“I did not realize, going into this, how complex the story would be. But it turned out to be incredibly complex and interesting,” Morris says of Frank Olson’s death. “When governments try to cover up their tracks, sometimes they can be successful. Sometimes, they just don’t do the cover-up well enough. There’s little bits and pieces; shards of material that are left over, and the Olson case is an example of this.”
Equally interesting to Morris is how this horrific event shaped the lives of Frank Olson’s three kids, who didn’t know much about the circumstances of their father’s death until the Rockefeller Commission uncovered more details in 1975. Even then, there were holes. Fittingly, it was Eric Olson himself who pointed out the parallels between his determination to avenge his dad and the tragedy that befell Hamlet during a similar quest. (The series’ title grew out of a line the great Danish prince mutters to himself whilst attempting to sweat out his own culprit).
“Hamlet is a story about a son pursuing the murder of his father,” Morris says, explaining that with “wormwood being the most bitter of all plants,” his is also a tale “about bitterness, about the world being not what you hoped it was and wanted it to be, but something far worse.” (Fun fact: Sarsgaard was starring in a production of Hamlet with New York’s Classic Stage Company when Morris approached him about the role.)
There is also some known deception on the part of the filmmaker. For one, Eric’s brother Nils, who has also been vocal about the misinformation surrounding their father’s death, is not interviewed here. Nor is Eric’s son mentioned, thus creating an impression that he is a lonely, obsessive man. But, as Morris acknowledges, you can’t interview everybody.
“I know that Eric never told his brother that this film was being made, which is kind of odd,” Morris tells me. “And maybe he would have refused to be interviewed, I don’t know. But I didn’t interview the brother for a whole number of reasons. I thought the story was much more powerful as this strange, lonely story from Eric.”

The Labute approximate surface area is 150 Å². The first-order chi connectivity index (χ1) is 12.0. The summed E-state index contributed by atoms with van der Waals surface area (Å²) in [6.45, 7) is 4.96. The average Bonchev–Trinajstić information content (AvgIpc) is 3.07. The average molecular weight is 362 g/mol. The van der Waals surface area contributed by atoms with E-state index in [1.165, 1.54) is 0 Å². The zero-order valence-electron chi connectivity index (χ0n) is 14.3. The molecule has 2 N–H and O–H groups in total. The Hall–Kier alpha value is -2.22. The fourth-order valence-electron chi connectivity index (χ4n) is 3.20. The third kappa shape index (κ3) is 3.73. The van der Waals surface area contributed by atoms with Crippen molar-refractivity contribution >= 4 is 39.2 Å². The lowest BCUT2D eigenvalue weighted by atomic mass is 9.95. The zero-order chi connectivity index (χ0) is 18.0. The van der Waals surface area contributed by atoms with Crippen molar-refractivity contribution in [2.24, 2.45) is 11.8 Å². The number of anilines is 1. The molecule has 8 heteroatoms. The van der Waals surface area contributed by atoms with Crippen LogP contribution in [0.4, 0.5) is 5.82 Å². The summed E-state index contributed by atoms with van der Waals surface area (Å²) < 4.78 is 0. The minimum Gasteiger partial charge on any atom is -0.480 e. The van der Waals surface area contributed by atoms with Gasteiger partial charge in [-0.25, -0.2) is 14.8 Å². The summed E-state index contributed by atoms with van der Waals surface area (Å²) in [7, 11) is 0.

There may still be time for the other Olsons to talk, though. At the risk of spoilers, Wormwood does not offer a definitive answer as to what happened to Frank Olson. This is, the film suggests, partly because of reporter Seymour Hersh, the investigative journalist who has long worked on the case, but who now tells Morris he can’t report more for fear of endangering his sources. (“The LSD was bad, but what really happened was something worse,” he says ominously at one point in the miniseries.)
Morris says he thinks he’s close to finding out the truth about Frank Olson’s death. He feels he owes it to himself and to Eric to get it.
“I’m pretty sure that I know that he was murdered,” Morris says. “I have little doubt. Who ordered it and why? I have some ideas of why that happened, but I don’t know for sure. And there is a story that has not yet been told about all of this that is very powerful and interesting. And I’m still digging.”
This isn’t the first time Morris has gotten deeply invested in his subject. He met with The Thin Blue Line killer David Harris “just hours before he was executed in Texas, and if that’s not a strange feeling of closure, I don’t know what is.” Of Morris’ book A Wilderness of Error: The Trials of Jeffrey MacDonald, which delves into the case of the Green Beret accused of killing his family in 1970, he says, “I cannot come up with a definitive answer about what happened. I can say that the trial was a miscarriage of justice because I don’t feel like he got a fair trial. But I can’t sit here and tell you that I know was innocent. I can’t tell you that I know that he was guilty.”
Morris says he likes this project’s format of using dashes of so many narrative devices. Although, “next time around,” he says, “I’d like to shift the balance a little bit further toward drama.”
So does that mean there’s potential for Wormwood 2?
“Maybe Wormwood Plus,” he says.
Wormwood premieres Friday, Dec. 15 on Netflix, as well as in select U.S. theaters and globally.